|Publication number||US4871620 A|
|Application number||US 07/201,375|
|Publication date||Oct 3, 1989|
|Filing date||May 31, 1988|
|Priority date||Mar 17, 1984|
|Also published as||CA1268669A, CA1268669A1, DE3409936C1, EP0155640A2, EP0155640A3, EP0155640B1|
|Publication number||07201375, 201375, US 4871620 A, US 4871620A, US-A-4871620, US4871620 A, US4871620A|
|Inventors||Ernst Kunkel, Wolfhard Rutz|
|Original Assignee||Pelikan Aktiengesellschaft|
|Export Citation||BiBTeX, EndNote, RefMan|
|Patent Citations (16), Non-Patent Citations (11), Classifications (15), Legal Events (11)|
|External Links: USPTO, USPTO Assignment, Espacenet|
This application is a continuation of application Ser. No. 879,497, filed on June 24, 1986, now abandoned which is a continuation-in-part of application Ser. No. 712,441 filed Mar. 18, 1985, now abandoned.
1. Field of the Invention
The invention relates to a typewriter ribbon comprising a flexible thin support and a transferable mass placed on the flexible thin support.
2. Description of the Prior Art
Ribbons of the type relating to the present invention are also known as "correctable" typewriter ribbons. These typewriter ribbons are made up of a film base and a thin colored film easily transferable by typing. The advantage of this completely transferable colored film is that the transferred markings, letters and characters, adhere rub-fastedly to the typing paper and can, when needed, be completely lifted by a more or less adhesive correction ribbon. With correctable ribbons it is possible to easily remove wrong or unintentionally typed letters and characters and to add the correct letter or character, or leave the space blank. These typewriter ribbons are mostly used in conjunction with correction ribbons in typing applications. A typewriter equipped with a suitable receiving device for spools and/or cassettes containing the typewriter ribbons and a key and device permitting easy correction, is used.
The first correctable typewriter ribbon was essentially described in DE-OS No. 2 335 838.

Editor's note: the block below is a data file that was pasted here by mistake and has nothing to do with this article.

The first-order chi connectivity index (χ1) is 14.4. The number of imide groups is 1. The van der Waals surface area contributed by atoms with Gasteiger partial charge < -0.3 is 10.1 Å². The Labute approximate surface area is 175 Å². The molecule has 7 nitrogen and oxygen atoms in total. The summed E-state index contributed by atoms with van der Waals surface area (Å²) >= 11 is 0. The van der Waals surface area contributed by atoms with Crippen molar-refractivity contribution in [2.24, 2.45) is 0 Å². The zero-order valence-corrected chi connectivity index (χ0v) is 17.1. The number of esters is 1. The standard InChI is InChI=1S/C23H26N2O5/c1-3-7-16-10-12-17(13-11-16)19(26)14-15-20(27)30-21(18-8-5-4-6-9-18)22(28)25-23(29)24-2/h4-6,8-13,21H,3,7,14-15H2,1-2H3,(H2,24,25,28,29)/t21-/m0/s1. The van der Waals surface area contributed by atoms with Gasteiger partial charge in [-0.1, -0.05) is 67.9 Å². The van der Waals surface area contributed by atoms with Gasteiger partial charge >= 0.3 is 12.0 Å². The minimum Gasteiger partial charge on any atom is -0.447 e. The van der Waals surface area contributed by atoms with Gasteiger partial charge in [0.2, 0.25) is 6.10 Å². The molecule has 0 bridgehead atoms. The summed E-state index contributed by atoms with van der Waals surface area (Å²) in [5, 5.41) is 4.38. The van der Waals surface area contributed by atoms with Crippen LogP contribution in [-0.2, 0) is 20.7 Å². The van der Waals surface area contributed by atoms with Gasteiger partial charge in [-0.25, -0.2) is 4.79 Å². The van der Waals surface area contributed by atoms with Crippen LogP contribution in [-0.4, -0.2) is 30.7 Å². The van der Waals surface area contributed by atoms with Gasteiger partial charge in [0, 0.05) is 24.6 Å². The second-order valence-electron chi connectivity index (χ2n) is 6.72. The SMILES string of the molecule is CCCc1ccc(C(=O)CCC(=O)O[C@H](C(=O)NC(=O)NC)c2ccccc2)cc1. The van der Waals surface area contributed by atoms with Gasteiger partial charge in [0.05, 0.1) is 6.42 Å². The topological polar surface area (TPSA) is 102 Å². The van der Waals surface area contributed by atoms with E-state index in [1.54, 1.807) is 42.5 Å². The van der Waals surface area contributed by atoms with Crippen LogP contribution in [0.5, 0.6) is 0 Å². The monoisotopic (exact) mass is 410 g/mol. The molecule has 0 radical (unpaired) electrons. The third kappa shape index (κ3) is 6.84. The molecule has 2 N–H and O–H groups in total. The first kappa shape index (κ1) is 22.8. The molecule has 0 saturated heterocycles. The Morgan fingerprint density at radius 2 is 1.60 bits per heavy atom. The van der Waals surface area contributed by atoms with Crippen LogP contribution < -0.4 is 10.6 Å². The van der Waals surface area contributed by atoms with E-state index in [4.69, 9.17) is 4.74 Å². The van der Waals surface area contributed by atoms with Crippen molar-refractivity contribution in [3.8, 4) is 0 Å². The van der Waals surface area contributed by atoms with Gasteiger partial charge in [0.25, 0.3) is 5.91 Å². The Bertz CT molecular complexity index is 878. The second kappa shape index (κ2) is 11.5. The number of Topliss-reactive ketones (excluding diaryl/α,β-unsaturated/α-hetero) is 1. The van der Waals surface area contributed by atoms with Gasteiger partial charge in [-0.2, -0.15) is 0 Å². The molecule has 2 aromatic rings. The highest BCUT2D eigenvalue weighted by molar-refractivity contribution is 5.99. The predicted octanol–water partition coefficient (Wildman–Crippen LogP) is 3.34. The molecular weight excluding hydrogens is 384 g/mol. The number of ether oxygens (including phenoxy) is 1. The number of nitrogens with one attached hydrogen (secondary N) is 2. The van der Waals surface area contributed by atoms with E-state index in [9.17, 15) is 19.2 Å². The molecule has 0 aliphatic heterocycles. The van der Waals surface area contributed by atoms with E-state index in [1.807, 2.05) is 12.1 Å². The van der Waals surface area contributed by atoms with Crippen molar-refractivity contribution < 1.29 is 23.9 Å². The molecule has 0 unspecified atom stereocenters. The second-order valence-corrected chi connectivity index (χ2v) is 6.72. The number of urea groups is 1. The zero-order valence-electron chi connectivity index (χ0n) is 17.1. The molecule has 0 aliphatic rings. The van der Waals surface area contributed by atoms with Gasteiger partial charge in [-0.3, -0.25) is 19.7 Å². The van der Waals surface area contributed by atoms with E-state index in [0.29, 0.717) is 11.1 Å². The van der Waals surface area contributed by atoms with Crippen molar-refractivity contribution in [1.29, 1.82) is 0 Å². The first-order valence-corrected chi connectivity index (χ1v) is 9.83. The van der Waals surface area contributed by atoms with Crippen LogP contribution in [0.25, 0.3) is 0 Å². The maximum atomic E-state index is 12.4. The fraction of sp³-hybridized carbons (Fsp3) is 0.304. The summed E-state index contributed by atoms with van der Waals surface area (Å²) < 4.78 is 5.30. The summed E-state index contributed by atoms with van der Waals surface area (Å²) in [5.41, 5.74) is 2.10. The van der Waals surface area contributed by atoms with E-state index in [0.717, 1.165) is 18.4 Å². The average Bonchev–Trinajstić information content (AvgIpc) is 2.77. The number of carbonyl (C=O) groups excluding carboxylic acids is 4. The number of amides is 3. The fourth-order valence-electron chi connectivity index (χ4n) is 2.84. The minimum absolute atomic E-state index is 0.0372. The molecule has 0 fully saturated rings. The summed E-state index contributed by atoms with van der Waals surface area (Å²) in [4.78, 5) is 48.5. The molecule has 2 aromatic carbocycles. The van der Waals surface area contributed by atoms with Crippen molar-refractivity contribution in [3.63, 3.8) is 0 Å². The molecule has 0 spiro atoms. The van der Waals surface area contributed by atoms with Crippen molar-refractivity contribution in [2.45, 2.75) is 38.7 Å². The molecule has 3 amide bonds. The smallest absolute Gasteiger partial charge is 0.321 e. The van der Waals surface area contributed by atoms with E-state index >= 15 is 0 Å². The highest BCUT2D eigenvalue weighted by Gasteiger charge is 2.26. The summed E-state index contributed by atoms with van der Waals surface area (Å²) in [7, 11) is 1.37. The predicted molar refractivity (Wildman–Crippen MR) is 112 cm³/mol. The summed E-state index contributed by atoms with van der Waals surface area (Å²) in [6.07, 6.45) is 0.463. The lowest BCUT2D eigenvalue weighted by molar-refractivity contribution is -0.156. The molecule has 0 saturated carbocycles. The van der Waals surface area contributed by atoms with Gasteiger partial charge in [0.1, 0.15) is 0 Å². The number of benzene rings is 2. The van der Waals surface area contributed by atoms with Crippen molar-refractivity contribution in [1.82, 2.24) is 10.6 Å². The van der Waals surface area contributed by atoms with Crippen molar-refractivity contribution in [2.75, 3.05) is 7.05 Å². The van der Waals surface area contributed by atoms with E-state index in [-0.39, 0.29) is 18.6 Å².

The transferable mass of the typewriter ribbon disclosed in DE-OS 2 335 838 contains (1) a film-forming resin, (2) liquid and/or waxy modifying agents incompatible with the resin, and (3) finely dispersed coloring agent. This composition is in the form of a heterogeneous mixture. The main component of the transferable mass is a film-forming resin which has a high degree of flexibility and is not easily friable or flaky. This film-forming resin peels off or crumbles like a wax. It has the advantage that it does not penetrate into the fibers of the typing paper surface and is contact-adhesive. It acts as a carrier, holding the agent or binder for the other components of the colored transferable mass. Typical film-forming resins which perform these functions are, for example, cellulose acetate butyrate, polyester resins, acrylic copolymers and polyamides Particularly a polyamide resin modified by diphenyl acid, and having a softening point of about 98° to 102° C., a viscosity of 2.6 to 3.4 Ns/m2 at 160° C., an amine number of 5.2 mg KOH/g and an acid number of 2.5 mg KOH/g is used.
So that sharp character definition is obtained after key impact, it is necessary to make the film-forming resin sufficiently easily friable or brittle. This is achieved by lowering the tensile strength of the film formed by the film-forming resin after separation from a solvent. The solvents used are especially in the form of a solvent mixture of toluene and isopropanol having a relatively high toluene content.
An effort should also be made to avoid an excessive softening of the film-forming resin since softening of this resin lowers removability from the paper surface. Modifying agents, which are liquid and/or waxy by nature, are used to lower the tensile strength. Preferred modifying agents for lowering the tensile strength of the resin include mineral oils, which can be chosen within a relatively broad range of viscosities and properties to obtain the necessary degree of modification for each individual resin. Moreover, waxes in the broadest sense, especially synthetic waxes, can also be used. Waxes of this type include synthetic waxes with a base of partially saponified esters of montan wax acids.
Addition of synthetic waxes to the transferable mass has the effect of preventing oil migration to the colored surface or to the carrier if a sizable amount of mineral oil is used as the modifying agent.
Other components of the transferable mass can include softeners or plasticizers of the fatty acid ester type. For example, isopropyl palmitate and butyl stearate or a 2-ethylhexanol ester of a fatty acid mixture (stearic, palmitic and myristic acid) may be used.
Coloring agents which include both solvents or binder soluble and insoluble pigments are, of course, required. Carbon black is a preferred material for coloring.